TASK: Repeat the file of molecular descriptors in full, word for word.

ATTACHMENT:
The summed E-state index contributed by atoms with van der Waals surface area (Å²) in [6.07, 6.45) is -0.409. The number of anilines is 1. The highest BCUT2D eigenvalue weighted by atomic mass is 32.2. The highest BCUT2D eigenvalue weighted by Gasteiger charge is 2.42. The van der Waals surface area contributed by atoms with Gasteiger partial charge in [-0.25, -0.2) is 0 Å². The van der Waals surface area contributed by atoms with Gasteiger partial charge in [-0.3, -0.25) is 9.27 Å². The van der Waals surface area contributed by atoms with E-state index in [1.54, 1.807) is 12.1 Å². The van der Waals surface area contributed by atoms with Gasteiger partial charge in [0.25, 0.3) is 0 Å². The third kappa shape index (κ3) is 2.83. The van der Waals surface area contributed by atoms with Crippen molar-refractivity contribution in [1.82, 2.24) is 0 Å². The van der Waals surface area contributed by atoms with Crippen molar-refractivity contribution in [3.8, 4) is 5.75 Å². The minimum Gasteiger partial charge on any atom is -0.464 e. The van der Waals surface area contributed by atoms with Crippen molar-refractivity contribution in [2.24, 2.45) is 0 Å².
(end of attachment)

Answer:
The summed E-state index contributed by atoms with van der Waals surface area (Å²) in [6.07, 6.45) is -0.409. The number of anilines is 1. The highest BCUT2D eigenvalue weighted by atomic mass is 32.2. The highest BCUT2D eigenvalue weighted by Gasteiger charge is 2.42. The van der Waals surface area contributed by atoms with Gasteiger partial charge in [-0.25, -0.2) is 0 Å². The van der Waals surface area contributed by atoms with Gasteiger partial charge in [-0.3, -0.25) is 9.27 Å². The van der Waals surface area contributed by atoms with E-state index in [1.54, 1.807) is 12.1 Å². The van der Waals surface area contributed by atoms with Gasteiger partial charge in [0.25, 0.3) is 0 Å². The third kappa shape index (κ3) is 2.83. The van der Waals surface area contributed by atoms with Crippen molar-refractivity contribution in [1.82, 2.24) is 0 Å². The van der Waals surface area contributed by atoms with Crippen molar-refractivity contribution in [3.8, 4) is 5.75 Å². The minimum Gasteiger partial charge on any atom is -0.464 e. The van der Waals surface area contributed by atoms with Crippen molar-refractivity contribution in [2.24, 2.45) is 0 Å².